Defects in apoptotic capability that evolve during tumorigenesis promote tumor growth, provide survival advantage, and confound treatment. Such defects have been a major hurdle in the development of TRAIL therapy. Targeting TRAIL-Rs with either recombinant TRAIL or agonistic DR4 or DR5-specific antibodies has been considered a promising treatment for cancer, particularly due to the preferential apoptotic susceptibility of tumor cells to TRAIL over normal cells. However, the realization that many tumors are unresponsive to TRAIL treatment has stimulated interest in identifying apoptotic agents that when used in combination with TRAIL can sensitize tumor cells to TRAIL-mediated apoptosis. Our preliminary studies suggest that various apoptosis defects that block TRAIL-mediated cell death at different points along the apoptotic signaling pathway shift the signaling cascade from default apoptosis toward cytoprotective autophagy. We also obtained substantial evidence that inhibition of such a TRAIL-mediated autophagic response initiates an effective apoptotic cascade. We propose to investigate a novel concept that divergent mechanisms of resistance to TRAIL- mediated apoptosis involve the induction of protective autophagy, and thus can be reversed by targeting for inhibition specific components of the autophagic process. We hypothesize that inhibition of autophagy can be utilized for TRAIL therapy since it reverses certain mechanisms of TRAIL resistance in apoptosis- defective tumor cells. We further hypothesize that essential components of the autophagosome formation process, particularly Beclin-1/Atg6, UVRAG, Vps34 and Atg7, are involved in a constant crosstalk between autophagy and apoptosis through their dual function of mediating autophagy and inhibiting apoptosis. Thus, the knockdown of such proteins would not only block autophagy, but would also initiate apoptotic events in a manner that depends on the antiapoptotic function of the targeted Atg protein. Although the proposed studies focus on mechanisms of resistance to TRAIL therapy, they are highly relevant to a broader goal of eradicating multidrug-resistant cancer cells, as they target a major stumbling block in numerous cytotoxic regimens, i.e., defects in apoptotic capability that evolve during tumorigenesis. The proposed studies are designed to elucidate molecular mechanisms involved in the mutual inhibition between autophagy and apoptosis. A better understanding of the molecular basis for the cross regulation between autophagy and apoptosis will help determine if modulation of autophagy can be utilized for cancer therapy.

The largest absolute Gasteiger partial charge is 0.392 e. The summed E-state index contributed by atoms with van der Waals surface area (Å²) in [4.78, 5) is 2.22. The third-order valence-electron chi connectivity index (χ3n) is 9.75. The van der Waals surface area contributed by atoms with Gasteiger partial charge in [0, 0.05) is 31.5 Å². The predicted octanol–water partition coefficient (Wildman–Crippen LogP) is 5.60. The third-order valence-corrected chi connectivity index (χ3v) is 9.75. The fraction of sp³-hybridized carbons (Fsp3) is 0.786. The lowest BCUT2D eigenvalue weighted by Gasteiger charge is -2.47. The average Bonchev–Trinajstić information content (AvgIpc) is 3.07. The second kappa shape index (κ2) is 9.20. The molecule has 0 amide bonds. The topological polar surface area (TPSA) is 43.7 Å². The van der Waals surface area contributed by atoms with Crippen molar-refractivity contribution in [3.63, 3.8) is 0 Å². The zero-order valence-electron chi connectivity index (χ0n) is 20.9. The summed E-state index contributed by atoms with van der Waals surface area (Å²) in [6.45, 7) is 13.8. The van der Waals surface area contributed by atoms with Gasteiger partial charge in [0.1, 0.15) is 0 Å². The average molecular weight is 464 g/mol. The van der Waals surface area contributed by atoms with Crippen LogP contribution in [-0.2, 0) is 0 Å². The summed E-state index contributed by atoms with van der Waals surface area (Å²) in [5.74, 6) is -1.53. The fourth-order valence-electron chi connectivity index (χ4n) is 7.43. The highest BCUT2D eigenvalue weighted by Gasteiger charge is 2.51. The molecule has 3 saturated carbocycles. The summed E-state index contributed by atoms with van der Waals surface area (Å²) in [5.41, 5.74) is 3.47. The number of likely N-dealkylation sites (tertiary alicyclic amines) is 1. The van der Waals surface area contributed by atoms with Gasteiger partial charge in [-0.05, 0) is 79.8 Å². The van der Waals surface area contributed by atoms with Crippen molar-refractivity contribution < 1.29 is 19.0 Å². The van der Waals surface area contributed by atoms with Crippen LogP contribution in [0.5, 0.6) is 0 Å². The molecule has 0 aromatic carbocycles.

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Our preliminary results suggest that numerous cellular mechanisms within tumor cells that commonly interfere with the efficacy of the anticancer drug, TRAIL, involve the activation of a cytoprotective response. We also obtained evidence that inhibition of such a cellular protective response yields a productive cell death. The goal of the current application is to elucidate the molecular mechanisms that underlie the reversal of tumor cell resistance to TRAIL therapy.

National Institute of Health (NIH)
National Cancer Institute (NCI)
Research Project (R01)
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Basic Mechanisms of Cancer Therapeutics Study Section (BMCT)
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Arya, Suresh
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University of Pittsburgh
Schools of Medicine
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Han, Jie; Hou, Wen; Goldstein, Leslie A et al. (2014) A Complex between Atg7 and Caspase-9: A NOVEL MECHANISM OF CROSS-REGULATION BETWEEN AUTOPHAGY AND APOPTOSIS. J Biol Chem 289:6485-97
Han, Jie; Hou, Wen; Lu, Caisheng et al. (2013) Interaction between Her2 and Beclin-1 proteins underlies a new mechanism of reciprocal regulation. J Biol Chem 288:20315-25
Hou, Wen; Han, Jie; Lu, Caisheng et al. (2010) Autophagic degradation of active caspase-8: a crosstalk mechanism between autophagy and apoptosis. Autophagy 6:891-900